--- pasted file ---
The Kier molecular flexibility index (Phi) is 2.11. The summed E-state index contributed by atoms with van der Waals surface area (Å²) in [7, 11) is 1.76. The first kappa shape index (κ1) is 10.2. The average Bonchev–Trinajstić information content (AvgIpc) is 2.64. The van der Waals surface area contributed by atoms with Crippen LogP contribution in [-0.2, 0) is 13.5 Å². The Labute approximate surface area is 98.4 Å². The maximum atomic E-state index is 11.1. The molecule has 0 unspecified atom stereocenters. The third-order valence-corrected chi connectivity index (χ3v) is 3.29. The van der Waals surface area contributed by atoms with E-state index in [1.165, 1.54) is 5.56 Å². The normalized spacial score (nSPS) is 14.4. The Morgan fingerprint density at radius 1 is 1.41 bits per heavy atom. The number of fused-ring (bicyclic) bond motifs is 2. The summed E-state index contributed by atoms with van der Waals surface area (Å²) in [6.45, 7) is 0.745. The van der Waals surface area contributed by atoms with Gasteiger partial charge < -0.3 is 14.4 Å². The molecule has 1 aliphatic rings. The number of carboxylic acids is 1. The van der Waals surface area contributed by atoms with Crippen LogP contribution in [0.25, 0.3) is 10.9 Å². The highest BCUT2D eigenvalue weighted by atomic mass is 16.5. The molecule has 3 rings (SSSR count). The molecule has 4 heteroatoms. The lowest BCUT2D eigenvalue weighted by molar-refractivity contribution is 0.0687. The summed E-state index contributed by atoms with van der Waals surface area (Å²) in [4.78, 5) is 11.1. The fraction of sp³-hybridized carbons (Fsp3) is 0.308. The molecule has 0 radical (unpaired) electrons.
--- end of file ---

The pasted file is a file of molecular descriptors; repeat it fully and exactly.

The Kier molecular flexibility index (Phi) is 2.11. The summed E-state index contributed by atoms with van der Waals surface area (Å²) in [7, 11) is 1.76. The first kappa shape index (κ1) is 10.2. The average Bonchev–Trinajstić information content (AvgIpc) is 2.64. The van der Waals surface area contributed by atoms with Crippen LogP contribution in [-0.2, 0) is 13.5 Å². The Labute approximate surface area is 98.4 Å². The maximum atomic E-state index is 11.1. The molecule has 0 unspecified atom stereocenters. The third-order valence-corrected chi connectivity index (χ3v) is 3.29. The van der Waals surface area contributed by atoms with E-state index in [1.165, 1.54) is 5.56 Å². The normalized spacial score (nSPS) is 14.4. The Morgan fingerprint density at radius 1 is 1.41 bits per heavy atom. The number of fused-ring (bicyclic) bond motifs is 2. The summed E-state index contributed by atoms with van der Waals surface area (Å²) in [6.45, 7) is 0.745. The van der Waals surface area contributed by atoms with Gasteiger partial charge < -0.3 is 14.4 Å². The molecule has 1 aliphatic rings. The number of carboxylic acids is 1. The van der Waals surface area contributed by atoms with Crippen LogP contribution in [0.25, 0.3) is 10.9 Å². The highest BCUT2D eigenvalue weighted by atomic mass is 16.5. The molecule has 3 rings (SSSR count). The molecule has 4 heteroatoms. The lowest BCUT2D eigenvalue weighted by molar-refractivity contribution is 0.0687. The summed E-state index contributed by atoms with van der Waals surface area (Å²) in [4.78, 5) is 11.1. The fraction of sp³-hybridized carbons (Fsp3) is 0.308. The molecule has 0 radical (unpaired) electrons.